Tuesday, October 3, 2017

Tres libros

I recently read three short books, all fiction about Mexico: the novel Signs Preceding the End of the World by Yuri Herrera (trans. Lisa Dillman), the collection of short stories Barefoot Dogs by Antonio Ruiz-Camacho, and the play so go the ghosts of méxico, part one by Matthew Paul Olmos. Olmos is an American Latino, Ruiz-Camacho is Mexican but now lives in the US and writes in English, while Herrera is Mexican, now lives in the US, but continues to write in Spanish. All three books deal with the themes of family, machismo, violence, and loss within the shady underworld of border crossings and drug cartels. In each, what is lost (or never had) weighs upon the protagonists, compelling them northward and beyond.

I became interested in Olmos' work because I had bought a season subscription to Undermain Theatre. Last month Undermain produced the world premier of part two, so I read part one before attending. Part one tells the story of the bravest woman in Mexico who becomes sheriff after a drug cartel murders the last sheriff. She is haunted by several ghosts of Mexico, including her decapitated predecessor as well as the daughter she will never have now that she's become a sheriff herself. Olmos' stage directions read like poetry, and the words his characters deliver are built on a bedrock of melody and rhythm that at times surpasses mere content. Music shifts between ambient sound design and catalyst, at times, even character. I eagerly await Undermain's production of part three next season; it promises to be just as important, necessary, and accessible.

Barefoot Dogs came to my attention when the Texas Institute of Letters awarded it the prize for Best Work of Fiction. A collection of related stories that revolve around the extended family of a Mexican patriarch who goes missing, the characters suffer their loss in personal grievings that continue to connect them together as a family despite the geographic and emotional distances between them. The writing is elegant while remaining excruciatingly raw. Familial and erotic love trip along the tightrope stretched over a chasm of apathy that threatens to swallow the characters whole should they make one wrong move. The stand-out story in my opinion is "Better Latitude," about the patriarch's mistress and their son: twenty-one pages with twice as many emotional gut punches.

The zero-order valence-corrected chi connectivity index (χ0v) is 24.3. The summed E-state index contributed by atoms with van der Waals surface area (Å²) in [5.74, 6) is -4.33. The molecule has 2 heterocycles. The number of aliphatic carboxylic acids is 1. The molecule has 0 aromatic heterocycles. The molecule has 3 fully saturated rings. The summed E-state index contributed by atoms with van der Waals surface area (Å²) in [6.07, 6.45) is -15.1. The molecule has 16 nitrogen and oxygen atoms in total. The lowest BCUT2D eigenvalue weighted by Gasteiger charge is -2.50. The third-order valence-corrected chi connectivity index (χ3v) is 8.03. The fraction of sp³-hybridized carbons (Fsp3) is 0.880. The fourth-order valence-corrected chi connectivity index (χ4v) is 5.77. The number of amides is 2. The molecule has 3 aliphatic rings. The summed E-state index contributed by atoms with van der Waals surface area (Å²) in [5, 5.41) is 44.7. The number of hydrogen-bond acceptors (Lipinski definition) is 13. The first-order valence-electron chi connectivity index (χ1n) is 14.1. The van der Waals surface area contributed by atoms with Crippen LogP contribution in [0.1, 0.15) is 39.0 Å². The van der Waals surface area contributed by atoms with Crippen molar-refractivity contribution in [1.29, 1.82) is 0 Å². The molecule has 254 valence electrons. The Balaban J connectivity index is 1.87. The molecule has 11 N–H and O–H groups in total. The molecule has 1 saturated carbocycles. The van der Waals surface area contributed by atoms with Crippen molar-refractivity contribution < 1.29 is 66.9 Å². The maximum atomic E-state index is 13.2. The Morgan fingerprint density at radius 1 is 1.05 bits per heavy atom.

Herrera's novel continues to haunt me days after finishing it. So simple a story: a woman is sent in search of her brother who had gone north and had gone missing. But its simplicity is a cover for the book's mythic proportions. And I'm still not sure where exactly in the text the transubstantiation takes place, if it ever really did. Maybe it is really just a simple story after all. But ohmygod this story is everything. Lisa Dillman has done the Lord's work by translating it. Her short Note (the entire book is only 114 pages) is eye-opening. I envy her the levels at which she's read the original and the hours of thought gone into each translated passage. I want another translation, though: this work needs to be adapted for the stage, serve as the basis of a film or of an opera. Makina needs to become one of the great archetypes of literature: the perfect blend of saint, prophet, messenger, bad ass, party girl, switchboard operator.